Potential Payout
(As Percent of Annual Salary)
    

Target

Incentive

    

Actual Payout

(As Percent of

Target Payout)

   

Actual Payout

(As Percent of

Annual Salary)

   

Actual Incentive

Payout

 
     Target             Max                

Mr. Comma (CEO)

   100%    200%      $ 900,000         167.4     167.4   $ 1,506,240   

Mr. Rebel (CFO)

     75%    150%      $ 423,000         167.4     125.6   $ 708,243   

Ms. Allen (JIB President)

     75%    150%      $ 386,250         166.9     125.2   $ 644,651   

Dr. Blankenship (CPO) 

     75%    150%      $ 276,750         167.4     125.6   $ 463,372   

Mr. Rudolph (CLO)

     75%    150%      $ 384,000         167.4     125.6   $ 642,944   

 

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    CD&A — VI. FISCAL 2016 COMPENSATION          

 

c. Long-Term Incentive Compensation

 

In fiscal 2016, the LTI program for all our Company NEOs was comprised of 34% stock options, 33% performance shares (PSUs), and 33% restricted stock units (RSUs). The Committee chose these forms of equity awards and weightings to (a) provide options which align executive pay with the creation of value for our stockholders through stock price appreciation, (b) provide PSUs that directly link executive pay to achievement of longer-term Company financial and operational goals, and (c) provide time-vested RSUs to facilitate stock ownership and retention. All executives (Brand Services, JIB Brand, and Qdoba Brand) share the same PSU goals.

Each year, the Committee’s Consultant advises the Committee on the LTI grant guidelines that reflect approximately the median of Market TDC when combined with base salary and the target annual incentive. For the fiscal 2016 grant, the Committee considered the equity grant guidelines, the Company’s overall performance, each brand’s performance for the prior fiscal year, recommendations from the CEO (except with regard to his own compensation), and input from the Consultant to determine the actual grant value for each NEO. The chart below illustrates our LTI structure and the key elements of each type of award for our NEOs and other executives for fiscal 2016.

 

 

 

LOGO

 

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            CD&A — VI. FISCAL 2016 COMPENSATION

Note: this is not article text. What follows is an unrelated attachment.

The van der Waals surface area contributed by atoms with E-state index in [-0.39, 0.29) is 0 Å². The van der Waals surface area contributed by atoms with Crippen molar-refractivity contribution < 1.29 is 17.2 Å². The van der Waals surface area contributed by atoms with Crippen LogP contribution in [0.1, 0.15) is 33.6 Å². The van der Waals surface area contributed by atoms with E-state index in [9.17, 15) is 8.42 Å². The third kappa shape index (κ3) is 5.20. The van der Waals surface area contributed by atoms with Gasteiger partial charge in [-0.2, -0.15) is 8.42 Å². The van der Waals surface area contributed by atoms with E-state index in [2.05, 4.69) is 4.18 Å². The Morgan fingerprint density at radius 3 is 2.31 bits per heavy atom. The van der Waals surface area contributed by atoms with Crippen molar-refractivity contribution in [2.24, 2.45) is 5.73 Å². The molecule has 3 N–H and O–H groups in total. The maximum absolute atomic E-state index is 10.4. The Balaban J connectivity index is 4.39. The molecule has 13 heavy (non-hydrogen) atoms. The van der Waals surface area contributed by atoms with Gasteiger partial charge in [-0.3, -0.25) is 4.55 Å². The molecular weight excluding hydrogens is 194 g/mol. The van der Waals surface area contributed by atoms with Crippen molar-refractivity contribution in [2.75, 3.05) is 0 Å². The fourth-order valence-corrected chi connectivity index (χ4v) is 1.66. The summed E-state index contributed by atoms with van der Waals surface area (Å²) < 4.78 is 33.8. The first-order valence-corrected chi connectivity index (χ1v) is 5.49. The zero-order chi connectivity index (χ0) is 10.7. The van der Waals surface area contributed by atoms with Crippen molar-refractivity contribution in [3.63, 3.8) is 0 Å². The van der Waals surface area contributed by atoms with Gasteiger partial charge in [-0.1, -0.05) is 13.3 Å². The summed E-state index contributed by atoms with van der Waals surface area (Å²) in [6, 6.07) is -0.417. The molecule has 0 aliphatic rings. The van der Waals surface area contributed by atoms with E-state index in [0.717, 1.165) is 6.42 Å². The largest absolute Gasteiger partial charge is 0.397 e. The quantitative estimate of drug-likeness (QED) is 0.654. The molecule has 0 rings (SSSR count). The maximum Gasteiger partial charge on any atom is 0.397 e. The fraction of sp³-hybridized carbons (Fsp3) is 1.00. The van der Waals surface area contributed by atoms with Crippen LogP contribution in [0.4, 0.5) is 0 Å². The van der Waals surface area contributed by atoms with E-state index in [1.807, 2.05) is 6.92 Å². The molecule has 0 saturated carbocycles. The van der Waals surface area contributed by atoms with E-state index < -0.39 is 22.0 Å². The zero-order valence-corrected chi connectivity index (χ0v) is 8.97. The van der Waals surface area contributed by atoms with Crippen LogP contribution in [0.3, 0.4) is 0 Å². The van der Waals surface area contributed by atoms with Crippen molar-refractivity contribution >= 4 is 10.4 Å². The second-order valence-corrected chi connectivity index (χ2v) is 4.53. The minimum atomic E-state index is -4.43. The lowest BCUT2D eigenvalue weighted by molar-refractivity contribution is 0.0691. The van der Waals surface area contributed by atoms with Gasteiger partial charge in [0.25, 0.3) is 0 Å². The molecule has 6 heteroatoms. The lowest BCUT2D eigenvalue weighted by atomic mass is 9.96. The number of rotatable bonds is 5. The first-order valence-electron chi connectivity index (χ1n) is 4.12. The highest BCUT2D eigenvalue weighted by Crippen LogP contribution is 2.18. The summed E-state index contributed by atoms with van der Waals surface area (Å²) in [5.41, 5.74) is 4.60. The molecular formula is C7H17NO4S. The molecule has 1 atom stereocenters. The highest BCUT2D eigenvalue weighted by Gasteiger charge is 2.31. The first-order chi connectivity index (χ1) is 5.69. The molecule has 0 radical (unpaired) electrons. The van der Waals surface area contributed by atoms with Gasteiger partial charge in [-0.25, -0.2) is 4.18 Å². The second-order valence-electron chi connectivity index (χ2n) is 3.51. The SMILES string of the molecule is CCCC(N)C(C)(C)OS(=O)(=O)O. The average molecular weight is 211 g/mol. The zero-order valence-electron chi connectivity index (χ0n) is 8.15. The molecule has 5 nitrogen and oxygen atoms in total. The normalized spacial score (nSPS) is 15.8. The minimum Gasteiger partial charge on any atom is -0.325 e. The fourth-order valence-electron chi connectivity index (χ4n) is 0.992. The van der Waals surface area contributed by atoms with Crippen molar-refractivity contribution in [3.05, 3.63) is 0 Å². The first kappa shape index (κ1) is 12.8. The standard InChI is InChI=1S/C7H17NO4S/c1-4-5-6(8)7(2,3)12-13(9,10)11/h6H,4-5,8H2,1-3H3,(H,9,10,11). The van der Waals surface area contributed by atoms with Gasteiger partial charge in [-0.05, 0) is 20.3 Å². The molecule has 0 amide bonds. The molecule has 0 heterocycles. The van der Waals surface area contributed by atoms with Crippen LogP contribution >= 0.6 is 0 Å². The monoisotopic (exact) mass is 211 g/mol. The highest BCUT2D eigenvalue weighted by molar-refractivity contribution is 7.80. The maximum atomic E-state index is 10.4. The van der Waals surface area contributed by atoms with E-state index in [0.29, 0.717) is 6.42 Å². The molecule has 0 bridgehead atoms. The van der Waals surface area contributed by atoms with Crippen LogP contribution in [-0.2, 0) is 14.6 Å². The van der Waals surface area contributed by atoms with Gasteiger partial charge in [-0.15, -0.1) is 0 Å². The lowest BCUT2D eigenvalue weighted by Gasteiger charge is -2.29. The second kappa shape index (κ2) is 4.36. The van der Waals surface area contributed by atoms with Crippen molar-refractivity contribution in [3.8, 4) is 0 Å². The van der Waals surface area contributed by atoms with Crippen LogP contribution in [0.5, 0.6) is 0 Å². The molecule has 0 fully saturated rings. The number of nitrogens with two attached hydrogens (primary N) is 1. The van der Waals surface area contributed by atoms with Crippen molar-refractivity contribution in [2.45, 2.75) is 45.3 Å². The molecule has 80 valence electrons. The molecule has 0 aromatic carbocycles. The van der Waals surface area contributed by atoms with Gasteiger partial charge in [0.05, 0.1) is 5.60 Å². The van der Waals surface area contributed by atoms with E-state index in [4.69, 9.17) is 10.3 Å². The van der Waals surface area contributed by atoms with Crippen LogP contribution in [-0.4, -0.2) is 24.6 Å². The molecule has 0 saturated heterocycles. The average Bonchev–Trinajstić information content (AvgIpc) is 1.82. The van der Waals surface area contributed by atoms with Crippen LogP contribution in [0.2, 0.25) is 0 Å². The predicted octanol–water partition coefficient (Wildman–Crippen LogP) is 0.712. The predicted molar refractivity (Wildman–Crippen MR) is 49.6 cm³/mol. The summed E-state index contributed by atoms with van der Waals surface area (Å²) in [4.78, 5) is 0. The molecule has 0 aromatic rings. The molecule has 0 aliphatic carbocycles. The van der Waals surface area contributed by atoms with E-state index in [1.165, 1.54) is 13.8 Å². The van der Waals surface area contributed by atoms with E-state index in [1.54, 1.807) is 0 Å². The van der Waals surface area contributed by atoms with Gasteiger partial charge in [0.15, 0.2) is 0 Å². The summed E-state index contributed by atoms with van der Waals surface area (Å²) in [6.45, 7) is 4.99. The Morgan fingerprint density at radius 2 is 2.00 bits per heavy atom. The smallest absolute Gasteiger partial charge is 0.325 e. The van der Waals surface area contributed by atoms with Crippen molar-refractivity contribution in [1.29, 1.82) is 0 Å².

Performance Shares

PSUs are granted annually and vest after three years based on achievement of performance metrics that are established for the three-fiscal year performance period (“Performance Period”). The Committee sets specific performance goals (including minimum, target, and maximum) either (a) at the beginning of the Performance Period, or (b) annually at the beginning of each fiscal year of the Performance Period, depending on the goal; in the latter case, the threshold performance goals set for the second and third years of the Performance Period may not be lower than the threshold set for the first year. The Committee believes that for some metrics, setting annual performance goals improves its visibility into the relative attainability and difficulty of the goals and, as a result, better aligns performance and payouts. Vesting ranges from 0% to 150% of the target number of shares granted; the threshold payout (50% of target) requires achieving an established minimum performance requirement (there is no payout if performance doesn’t meet the minimum requirement).

PSUs Granted in Fiscal 2016: In November 2015, the Committee granted PSU awards to our NEOs and executives for the fiscal 2016-2018 Performance Period, based on two equally-weighted metrics: (a) adjusted ROIC from Operations and (b) Consolidated Systemwide Sales Growth. The ROIC performance goals were established for the full Performance

Period and will be measured at the end of the third fiscal year (fiscal 2018), while the sales goals were set only for the first year (fiscal 2016) of the Performance Period. Goals for fiscal 2017 and 2018 will be set at the beginning of each respective year. These metrics support the critical drivers of our success: growing top-line sales profitably at both brands, and encouraging prudent deployment of capital to drive the business. For each metric, the Committee believes the goals set are appropriately challenging, yet reasonably attainable.